Spaceflight Insider

Juno data reveals astonishing depth of Jupiter’s jet streams

This composite image, derived from data collected by the Jovian Infrared Auroral Mapper or JIRAM instrument aboard NASA's Juno mission to Jupiter, shows the central cyclone at the planet's north pole and the eight cyclones that encircle it. Image Credit: NASA/JPL-Caltech/SwRI/ASI/INAF/JIRAM

This composite image, derived from data collected by the Jovian Infrared Auroral Mapper or JIRAM instrument aboard NASA’s Juno mission to Jupiter, shows the central cyclone at the planet’s north pole and the eight cyclones that encircle it. Image Credit: NASA/JPL-Caltech/SwRI/ASI/INAF/JIRAM

Jupiter’s colorful belts and bands are connected to cylindrical jet streams that extend as far as 1,900 miles (3,000 km) through the giant planet’s atmosphere, according to data returned by NASA’s Juno orbiter.

The surprising depth of the planet’s jet streams is just one of several discoveries made by Juno, which are discussed in four separate papers scheduled for publication in the March 8 issue of the journal Nature.

In addition to descending deep into Jupiter’s atmosphere, the jet streams also last much longer than similar phenomena on Earth.

Juno has been in a polar orbit around the giant planet since July 2016 and has conducted ten science passes over the planet , flying as close as 2,200 miles (3,500 km) above its cloud tops, probing beneath them to find answers regarding Jupiter’s origin, structure, magnetosphere, and weather.

The probe will make its 11th science pass, known as perijove, on April 1.

By taking gravity measurements during these science passes, Juno has been able to ascertain the depths of the jet streams, which were unknown before the mission.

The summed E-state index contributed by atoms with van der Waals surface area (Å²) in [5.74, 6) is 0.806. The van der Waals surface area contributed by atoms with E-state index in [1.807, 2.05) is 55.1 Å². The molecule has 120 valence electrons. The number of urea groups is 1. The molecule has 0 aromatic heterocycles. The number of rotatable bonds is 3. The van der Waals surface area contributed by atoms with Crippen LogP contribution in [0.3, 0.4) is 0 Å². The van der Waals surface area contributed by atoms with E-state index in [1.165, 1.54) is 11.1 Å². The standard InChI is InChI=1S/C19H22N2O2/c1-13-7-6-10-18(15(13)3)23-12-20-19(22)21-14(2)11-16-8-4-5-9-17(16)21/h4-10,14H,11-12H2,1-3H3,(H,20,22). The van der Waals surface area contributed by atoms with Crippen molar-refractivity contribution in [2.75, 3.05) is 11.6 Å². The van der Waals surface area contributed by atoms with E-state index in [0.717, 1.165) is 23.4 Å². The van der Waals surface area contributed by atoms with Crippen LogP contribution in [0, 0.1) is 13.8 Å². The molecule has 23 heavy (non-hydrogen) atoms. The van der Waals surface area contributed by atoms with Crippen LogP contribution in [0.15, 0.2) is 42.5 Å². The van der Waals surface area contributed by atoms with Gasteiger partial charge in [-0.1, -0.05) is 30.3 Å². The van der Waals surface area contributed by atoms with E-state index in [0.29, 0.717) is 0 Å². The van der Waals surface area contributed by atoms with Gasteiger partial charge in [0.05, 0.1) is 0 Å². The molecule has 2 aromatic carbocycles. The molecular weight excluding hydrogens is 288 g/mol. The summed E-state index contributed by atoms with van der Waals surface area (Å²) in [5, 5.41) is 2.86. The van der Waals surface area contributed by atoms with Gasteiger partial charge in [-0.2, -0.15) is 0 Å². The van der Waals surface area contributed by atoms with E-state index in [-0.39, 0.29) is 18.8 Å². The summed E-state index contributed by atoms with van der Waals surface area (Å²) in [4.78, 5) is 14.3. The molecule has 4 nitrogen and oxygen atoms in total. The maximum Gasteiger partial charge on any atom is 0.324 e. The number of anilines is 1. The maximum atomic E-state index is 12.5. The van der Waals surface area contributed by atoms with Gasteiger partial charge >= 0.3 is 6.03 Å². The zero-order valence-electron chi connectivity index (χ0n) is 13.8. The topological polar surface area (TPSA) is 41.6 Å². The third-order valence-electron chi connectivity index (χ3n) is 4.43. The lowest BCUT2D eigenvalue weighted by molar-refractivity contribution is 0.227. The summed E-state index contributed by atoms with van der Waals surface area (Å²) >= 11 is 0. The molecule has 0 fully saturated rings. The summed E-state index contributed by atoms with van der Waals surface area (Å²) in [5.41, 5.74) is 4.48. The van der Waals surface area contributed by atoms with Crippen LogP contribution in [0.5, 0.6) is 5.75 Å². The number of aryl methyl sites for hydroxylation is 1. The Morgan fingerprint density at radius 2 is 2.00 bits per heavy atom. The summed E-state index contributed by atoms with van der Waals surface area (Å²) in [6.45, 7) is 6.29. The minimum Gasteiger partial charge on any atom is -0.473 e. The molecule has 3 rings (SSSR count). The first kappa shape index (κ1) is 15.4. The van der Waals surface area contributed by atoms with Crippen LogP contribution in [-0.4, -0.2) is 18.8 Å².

“Juno’s measurement of Jupiter’s gravity field indicates a north-south asymmetry, similar to the asymmetry observed in its zones and belts,”noted mission co-investigator Luciano Iess of Sapienza University in Rome, Italy, and lead author on the paper that discusses Jupiter’s gravity field.

Jupiter’s eastward and westward jet streams, both of which flow deep within the planet, are asymmetrical north and south. Their depths are directly connected to the planet’s gravity because the deeper the jets run, the more massive they are. More mass results in a stronger gravity field.

Mission co-investigator Yohai Kaspi of the Weizmann Institute of Science in Rehovot, Israel, and lead author of the paper about Jupiter’s deep weather layer, said the planet’s belts and bands have been known to humanity since Galileo first observed them over 400 years ago, yet were never well understood.

“Until now, we only had a superficial understanding of them and have been able to relate these stripes to cloud features along Jupiter’s jets. Now, following the Juno gravity measurements, we know how deep the jets extend and what their structure is beneath the visible clouds. It’s like going from a 2-D picture to a 3D version in high definition.”

Mission scientists were surprised by both the mass and depth of Jupiter’s weather layer, which comprises about one percent of the planet’s total mass and is equivalent to three Earth masses.

Earth’s atmosphere makes up less than one millionth of its total mass, Kaspi stated. “The fact that Jupiter has such a massive region rotating in separate east-west bands is definitely a surprise.”

This computer-generated image is based on an infrared image of Jupiter’s north polar region that was acquired on February 2, 2017, by the Jovian Infrared Auroral Mapper or JIRAM instrument aboard Juno during the spacecraft’s fourth pass over Jupiter. Image Credit: NASA/JPL-Caltech/SwRI/ASI/INAF/JIRAM